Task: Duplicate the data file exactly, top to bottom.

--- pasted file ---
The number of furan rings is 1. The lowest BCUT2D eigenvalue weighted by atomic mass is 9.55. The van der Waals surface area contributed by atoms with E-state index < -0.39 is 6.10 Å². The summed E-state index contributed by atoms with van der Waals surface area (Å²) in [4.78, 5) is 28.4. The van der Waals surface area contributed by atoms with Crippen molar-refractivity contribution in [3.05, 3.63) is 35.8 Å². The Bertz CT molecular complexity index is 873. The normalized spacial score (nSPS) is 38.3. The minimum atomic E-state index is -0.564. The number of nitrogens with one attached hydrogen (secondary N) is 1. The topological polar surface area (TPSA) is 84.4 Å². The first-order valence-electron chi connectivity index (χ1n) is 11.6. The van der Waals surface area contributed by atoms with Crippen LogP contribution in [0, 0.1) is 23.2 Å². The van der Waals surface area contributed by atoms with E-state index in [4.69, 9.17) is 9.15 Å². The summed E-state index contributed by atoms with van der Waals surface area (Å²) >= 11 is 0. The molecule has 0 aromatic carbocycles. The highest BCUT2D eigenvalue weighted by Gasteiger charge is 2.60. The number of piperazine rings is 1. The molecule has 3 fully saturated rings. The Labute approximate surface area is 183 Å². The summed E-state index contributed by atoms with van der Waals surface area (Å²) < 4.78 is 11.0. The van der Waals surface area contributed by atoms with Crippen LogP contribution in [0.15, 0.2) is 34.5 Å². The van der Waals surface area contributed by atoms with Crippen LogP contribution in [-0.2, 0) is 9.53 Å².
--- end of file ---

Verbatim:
The number of furan rings is 1. The lowest BCUT2D eigenvalue weighted by atomic mass is 9.55. The van der Waals surface area contributed by atoms with E-state index < -0.39 is 6.10 Å². The summed E-state index contributed by atoms with van der Waals surface area (Å²) in [4.78, 5) is 28.4. The van der Waals surface area contributed by atoms with Crippen molar-refractivity contribution in [3.05, 3.63) is 35.8 Å². The Bertz CT molecular complexity index is 873. The normalized spacial score (nSPS) is 38.3. The minimum atomic E-state index is -0.564. The number of nitrogens with one attached hydrogen (secondary N) is 1. The topological polar surface area (TPSA) is 84.4 Å². The first-order valence-electron chi connectivity index (χ1n) is 11.6. The van der Waals surface area contributed by atoms with Crippen LogP contribution in [0, 0.1) is 23.2 Å². The van der Waals surface area contributed by atoms with E-state index in [4.69, 9.17) is 9.15 Å². The summed E-state index contributed by atoms with van der Waals surface area (Å²) >= 11 is 0. The molecule has 0 aromatic carbocycles. The highest BCUT2D eigenvalue weighted by Gasteiger charge is 2.60. The number of piperazine rings is 1. The molecule has 3 fully saturated rings. The Labute approximate surface area is 183 Å². The summed E-state index contributed by atoms with van der Waals surface area (Å²) < 4.78 is 11.0. The van der Waals surface area contributed by atoms with Crippen LogP contribution in [0.15, 0.2) is 34.5 Å². The van der Waals surface area contributed by atoms with Crippen LogP contribution in [-0.2, 0) is 9.53 Å².